Every six months everyone at Manas gather for a review. In this review, among other things, we decide the salary raises for everyone. In this process everyone decides how to split the available raise money between everyone else in the team. Then the effective raise you get is the average of the sum of amounts everybody else gave you.

For this, we made a web app that we run locally. You get to see everyone else in a list, and a text input next to each one where you choose the amount. But also, there are small links to leave anonymous comments to others, which you get to see when the process finishes. These comments usually end up being “Awesome work this time!” or “I really liked you doing this and that”, or something funny, sometimes signed by the one who wrote them to remove that anonymity.

A few days before this last year’s review an idea came to my mind: could I somehow use those anonymous comments to make a puzzle that everyone, together, has to solve?

I’ll first tell you how it went, so you get a chance to almost experience the puzzle. Then I’ll write about the puzzle’s design process, followed by some conclusions.

# Playing the puzzle

The last click that decides how to split the raise amounts have been given, and everyone had in their screen the final results, together with some anonymous comments. After a small silence some began to laugh and say “What’s this?” and “Who’s the funny one?”. Soon, everyone realized that they received a mysterious comment. It read like this: “Your number is Fernando’s number plus 17”, or “Your number is the sum of Santiago’s number plus Fernando’s number plus Valeria’s number minus 123”.

Because you can’t give yourself an anonymous comment, they started asking others to show their screen and check if they received the comment. They initially suspected Nico and me, but we both had the mysterious messages as well. There was someone else: Maria couldn’t be at the same place, but still did the review process and said that she didn’t receive a comment like that. Could she be the one behind all of this? She said “No”. Nobody knew what to believe, but at the same time were thinking about the equations.

At first people though a big system of equations was needed to be solved, but they soon realized this wasn’t the case, as, for example, Fernando’s, Santiago’s, Valeria’s and Brian’s numbers depended exclusively on the numbers of others in that smaller group. In short, there were five system of equations to solve.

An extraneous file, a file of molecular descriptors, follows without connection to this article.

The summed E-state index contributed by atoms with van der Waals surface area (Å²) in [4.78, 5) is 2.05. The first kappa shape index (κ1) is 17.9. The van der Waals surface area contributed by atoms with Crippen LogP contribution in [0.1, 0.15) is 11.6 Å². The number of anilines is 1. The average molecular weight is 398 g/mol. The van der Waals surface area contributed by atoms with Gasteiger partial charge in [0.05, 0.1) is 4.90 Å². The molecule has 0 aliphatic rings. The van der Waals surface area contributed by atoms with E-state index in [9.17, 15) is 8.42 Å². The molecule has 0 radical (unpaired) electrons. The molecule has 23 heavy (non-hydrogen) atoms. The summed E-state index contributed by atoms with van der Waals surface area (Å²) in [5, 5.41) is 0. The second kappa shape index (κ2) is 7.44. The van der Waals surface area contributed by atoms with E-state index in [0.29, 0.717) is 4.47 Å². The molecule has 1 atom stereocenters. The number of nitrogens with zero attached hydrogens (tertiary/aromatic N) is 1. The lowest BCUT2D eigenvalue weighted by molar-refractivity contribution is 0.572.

Gustavo began to solve one, and Valeria another one. After a couple of minutes Gustavo had a first answer: “My number is 115, Juan’s is 108, Martin’s is also 108 and Mauricio’s is 111.” Then Valeria finished solving theirs, but her numbers were “37.5” and others with a decimal point. She said “This isn’t right” and checked the instructions again and found a mistake, so she redid it and ended with “good” numbers like 33, 101, 110 and 115.

Valeria’s instructions also said “Also, your number is the last one in my list.” Her number is 33, so she thought “Maybe it’s the smallest one.”

Some started wondering what these numbers meant. Some jokes were said, but nobody had an idea.

After a while Juan said: “These are definitely ASCII codes”. So 115 is ’s’, 108 is ‘l’, 111 is 'o’ and so on. “But how do we order them?”, asked Nico. And then he remembered: “Valeria, your instructions said that your number was the last one in the list, right? Anyone has the first one?”. It turned out Adrian’s instructions said so. Somebody said “So maybe the order is lexicographic?”

Brian opened his notebook and wrote the list of names, together with their given number and ASCII letter equivalent. It began to read “s__aMs__si_uoy__ttseb!”. They were puzzled, that didn’t make sense. But soon someone realized the words were reversed: the last letters “tseb” are “best”. And probably “s__aM” is “Manas”! After solving one more system of equations and deducing the rest of the letters, it read “sanaMsehsiwuofehttseb!”. They still couldn’t understand exactly the meaning, as reading it in reverse it says “best the fou wishes Manas!”